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I have been looking for ways to create a shadow box as below. Looked up various tutorials online and can't seem to get it working.

enter image description here

I am trying to create a shadow box as above for my website, but i dont know how to get the number of pixels right for the center of the box.

How should the CSS3 be? Any help would be great in helping me.

Thanks a bunch.

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you can use box-shadow css property for that. –  Devang Rathod Mar 9 '13 at 9:10
Yes i know, but im trying to get the box shadow to not appear in the bottom middle of the box as shown in the picture. Just finding it hard to remove it. –  Jeiman Mar 9 '13 at 9:14
possible duplicate of how to achieve this css3 shadow effect? –  Spudley Mar 9 '13 at 10:04
I've marked a duplicate question, which asked for pretty much the same effect, and has answers that link to several sites with good examples. Another example here: red-team-design.com/… –  Spudley Mar 9 '13 at 10:07

4 Answers 4

up vote 3 down vote accepted

Check this demo that I did a year ago.

And this simplified version that I did right now.

HTML: <div class="box"></div>

Relevant CSS:

.box {
    width: 20em; height: 6em;
    border: solid 1px #ccc;
    position: relative;
    background: white;
.box:before, .box:after {
    min-height: 45%; width: 65%;
    border-radius: .2em;
    box-shadow: 0 0 .625em rgba(204,204,204,.4);
    position: absolute;
    z-index: -1;
    background: rgba(204,204,204,.4);
    content: '';
.box:before {
    bottom: 0; left: .3em;
    transform: rotate(-5deg);
.box:after {
    right: .3em; bottom: 0; 
    transform: rotate(5deg);

You don't need to get the number of pixels. You can use % values.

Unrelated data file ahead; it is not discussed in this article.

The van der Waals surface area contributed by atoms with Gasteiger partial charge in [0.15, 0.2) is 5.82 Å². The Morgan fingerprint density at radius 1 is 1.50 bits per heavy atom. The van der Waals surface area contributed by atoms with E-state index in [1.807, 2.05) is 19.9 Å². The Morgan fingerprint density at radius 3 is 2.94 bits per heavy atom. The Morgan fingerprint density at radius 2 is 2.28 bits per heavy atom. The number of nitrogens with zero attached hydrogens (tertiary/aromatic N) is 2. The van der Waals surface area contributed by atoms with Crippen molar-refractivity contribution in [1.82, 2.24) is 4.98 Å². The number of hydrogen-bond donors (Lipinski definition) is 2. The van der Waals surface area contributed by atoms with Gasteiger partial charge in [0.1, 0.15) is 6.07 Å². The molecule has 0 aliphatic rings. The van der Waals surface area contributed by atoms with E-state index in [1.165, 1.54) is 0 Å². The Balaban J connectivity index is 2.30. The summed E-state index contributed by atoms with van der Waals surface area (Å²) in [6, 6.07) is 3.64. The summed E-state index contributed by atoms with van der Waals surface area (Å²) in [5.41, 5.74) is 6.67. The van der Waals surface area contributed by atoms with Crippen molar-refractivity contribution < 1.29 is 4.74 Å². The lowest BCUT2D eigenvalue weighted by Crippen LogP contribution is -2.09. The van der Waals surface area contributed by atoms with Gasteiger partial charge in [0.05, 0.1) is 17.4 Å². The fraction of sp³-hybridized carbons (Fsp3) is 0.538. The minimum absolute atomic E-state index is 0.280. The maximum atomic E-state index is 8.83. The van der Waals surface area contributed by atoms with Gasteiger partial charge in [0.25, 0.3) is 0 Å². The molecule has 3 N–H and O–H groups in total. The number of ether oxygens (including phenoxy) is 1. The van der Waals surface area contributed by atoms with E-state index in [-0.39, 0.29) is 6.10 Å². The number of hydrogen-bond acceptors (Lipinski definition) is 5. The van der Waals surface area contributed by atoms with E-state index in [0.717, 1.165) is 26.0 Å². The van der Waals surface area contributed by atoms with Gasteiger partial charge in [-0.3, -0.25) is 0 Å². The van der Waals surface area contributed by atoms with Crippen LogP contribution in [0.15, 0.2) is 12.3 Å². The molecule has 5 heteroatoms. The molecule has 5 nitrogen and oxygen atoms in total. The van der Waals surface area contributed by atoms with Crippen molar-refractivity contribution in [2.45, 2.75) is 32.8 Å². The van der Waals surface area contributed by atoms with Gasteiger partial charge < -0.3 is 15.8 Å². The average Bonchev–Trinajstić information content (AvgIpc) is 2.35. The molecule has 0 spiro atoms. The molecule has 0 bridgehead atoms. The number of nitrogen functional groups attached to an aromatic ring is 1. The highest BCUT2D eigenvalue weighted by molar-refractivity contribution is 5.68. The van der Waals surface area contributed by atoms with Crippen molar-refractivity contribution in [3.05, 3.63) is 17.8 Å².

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The technique is applied to a single element. A couple of pseudo-elements are generated from this element and then pushed behind it , like #box:before, #box:after . These pseudo elements are than positioned explicitly . You then have to apply the css3 box shadow to these elements and apply transforms. Read more about them on the following sites :

Also the below code is from http://www.red-team-design.com/how-to-create-slick-effects-with-css3-box-shadow
The Html

<div id="box">
   <p>Content and content</p>

The css :

  position: relative;
  width: 60%;
  background: #ddd;
 -moz-border-radius: 4px;
  border-radius: 4px;
  padding: 2em 1.5em;
  color: rgba(0,0,0, .8);
  text-shadow: 0 1px 0 #fff;
  line-height: 1.5;
  margin: 60px auto;

  #box:before, #box:after 
  z-index: -1; 
  position: absolute; 
  content: "";
  bottom: 15px;
  left: 10px;
  width: 50%; 
  top: 80%;
  background: rgba(0, 0, 0, 0.7); 
 -webkit-box-shadow: 0 15px 10px rgba(0,0,0, 0.7);   
 -moz-box-shadow: 0 15px 10px rgba(0, 0, 0, 0.7);
  box-shadow: 0 15px 10px rgba(0, 0, 0, 0.7);
 -webkit-transform: rotate(-3deg);    
 -moz-transform: rotate(-3deg);   
 -o-transform: rotate(-3deg);
  -ms-transform: rotate(-3deg);
   transform: rotate(-3deg);

 -webkit-transform: rotate(3deg);
 -moz-transform: rotate(3deg);
 -o-transform: rotate(3deg);
 -ms-transform: rotate(3deg);
  transform: rotate(3deg);
  right: 10px;
  left: auto;
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In html5, there's the box-shadow property for producing such shadows... Earlier it required flash or photoshop to create such a thing...

This should be helpful: It has all the other features too...


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This kind of shadow is not so far possible in CSS3, the solution to this is by creating an external image of shadow and then apply it the background-image to the element.

Also you can find Photoshop actions for creating realistic shadows, then use it as the background image to add depth..

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no,you can create –  Michel Mar 9 '13 at 11:40

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